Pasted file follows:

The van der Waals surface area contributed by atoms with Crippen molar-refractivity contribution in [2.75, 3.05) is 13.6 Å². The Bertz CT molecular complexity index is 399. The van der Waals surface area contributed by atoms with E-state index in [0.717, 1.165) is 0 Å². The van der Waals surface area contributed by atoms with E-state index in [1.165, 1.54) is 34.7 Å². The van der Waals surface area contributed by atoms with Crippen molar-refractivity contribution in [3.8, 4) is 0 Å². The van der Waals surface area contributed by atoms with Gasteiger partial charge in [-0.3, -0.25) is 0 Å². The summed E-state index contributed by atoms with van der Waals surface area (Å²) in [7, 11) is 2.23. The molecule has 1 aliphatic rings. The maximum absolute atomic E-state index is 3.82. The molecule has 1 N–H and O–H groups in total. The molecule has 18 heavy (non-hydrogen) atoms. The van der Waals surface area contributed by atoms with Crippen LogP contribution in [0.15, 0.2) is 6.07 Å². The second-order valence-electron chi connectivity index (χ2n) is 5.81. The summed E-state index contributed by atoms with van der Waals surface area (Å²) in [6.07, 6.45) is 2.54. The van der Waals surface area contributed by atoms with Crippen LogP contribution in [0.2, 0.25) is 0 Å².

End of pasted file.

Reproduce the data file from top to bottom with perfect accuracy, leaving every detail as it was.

The van der Waals surface area contributed by atoms with Crippen molar-refractivity contribution in [2.75, 3.05) is 13.6 Å². The Bertz CT molecular complexity index is 399. The van der Waals surface area contributed by atoms with E-state index in [0.717, 1.165) is 0 Å². The van der Waals surface area contributed by atoms with E-state index in [1.165, 1.54) is 34.7 Å². The van der Waals surface area contributed by atoms with Crippen molar-refractivity contribution in [3.8, 4) is 0 Å². The van der Waals surface area contributed by atoms with Gasteiger partial charge in [-0.3, -0.25) is 0 Å². The summed E-state index contributed by atoms with van der Waals surface area (Å²) in [7, 11) is 2.23. The molecule has 1 aliphatic rings. The maximum absolute atomic E-state index is 3.82. The molecule has 1 N–H and O–H groups in total. The molecule has 18 heavy (non-hydrogen) atoms. The van der Waals surface area contributed by atoms with Crippen LogP contribution in [0.15, 0.2) is 6.07 Å². The second-order valence-electron chi connectivity index (χ2n) is 5.81. The summed E-state index contributed by atoms with van der Waals surface area (Å²) in [6.07, 6.45) is 2.54. The van der Waals surface area contributed by atoms with Crippen LogP contribution in [0.2, 0.25) is 0 Å².